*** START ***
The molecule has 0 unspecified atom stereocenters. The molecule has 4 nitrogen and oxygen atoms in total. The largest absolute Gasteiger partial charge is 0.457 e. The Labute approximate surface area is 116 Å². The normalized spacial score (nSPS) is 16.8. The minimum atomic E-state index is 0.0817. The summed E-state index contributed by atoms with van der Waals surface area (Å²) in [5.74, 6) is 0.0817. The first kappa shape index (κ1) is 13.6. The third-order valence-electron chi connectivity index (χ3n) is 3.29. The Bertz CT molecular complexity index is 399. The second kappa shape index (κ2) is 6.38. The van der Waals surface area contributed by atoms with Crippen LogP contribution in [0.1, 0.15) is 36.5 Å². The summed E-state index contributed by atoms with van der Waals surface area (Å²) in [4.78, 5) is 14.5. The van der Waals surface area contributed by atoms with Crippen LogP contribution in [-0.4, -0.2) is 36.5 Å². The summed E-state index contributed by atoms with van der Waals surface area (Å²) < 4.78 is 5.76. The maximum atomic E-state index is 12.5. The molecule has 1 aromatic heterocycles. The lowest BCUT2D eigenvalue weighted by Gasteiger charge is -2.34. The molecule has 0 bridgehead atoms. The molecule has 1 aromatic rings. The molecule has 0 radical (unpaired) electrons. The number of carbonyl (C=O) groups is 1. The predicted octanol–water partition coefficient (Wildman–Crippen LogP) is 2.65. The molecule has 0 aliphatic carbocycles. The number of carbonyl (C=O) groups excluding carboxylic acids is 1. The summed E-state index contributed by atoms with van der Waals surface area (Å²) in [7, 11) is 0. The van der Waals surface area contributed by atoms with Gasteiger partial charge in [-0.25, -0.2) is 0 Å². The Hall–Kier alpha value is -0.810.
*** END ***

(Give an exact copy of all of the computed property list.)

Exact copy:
The molecule has 0 unspecified atom stereocenters. The molecule has 4 nitrogen and oxygen atoms in total. The largest absolute Gasteiger partial charge is 0.457 e. The Labute approximate surface area is 116 Å². The normalized spacial score (nSPS) is 16.8. The minimum atomic E-state index is 0.0817. The summed E-state index contributed by atoms with van der Waals surface area (Å²) in [5.74, 6) is 0.0817. The first kappa shape index (κ1) is 13.6. The third-order valence-electron chi connectivity index (χ3n) is 3.29. The Bertz CT molecular complexity index is 399. The second kappa shape index (κ2) is 6.38. The van der Waals surface area contributed by atoms with Crippen LogP contribution in [0.1, 0.15) is 36.5 Å². The summed E-state index contributed by atoms with van der Waals surface area (Å²) in [4.78, 5) is 14.5. The van der Waals surface area contributed by atoms with Crippen LogP contribution in [-0.4, -0.2) is 36.5 Å². The summed E-state index contributed by atoms with van der Waals surface area (Å²) < 4.78 is 5.76. The maximum atomic E-state index is 12.5. The molecule has 1 aromatic heterocycles. The lowest BCUT2D eigenvalue weighted by Gasteiger charge is -2.34. The molecule has 0 bridgehead atoms. The molecule has 1 aromatic rings. The molecule has 0 radical (unpaired) electrons. The number of carbonyl (C=O) groups is 1. The predicted octanol–water partition coefficient (Wildman–Crippen LogP) is 2.65. The molecule has 0 aliphatic carbocycles. The number of carbonyl (C=O) groups excluding carboxylic acids is 1. The summed E-state index contributed by atoms with van der Waals surface area (Å²) in [7, 11) is 0. The van der Waals surface area contributed by atoms with Gasteiger partial charge in [-0.25, -0.2) is 0 Å². The Hall–Kier alpha value is -0.810.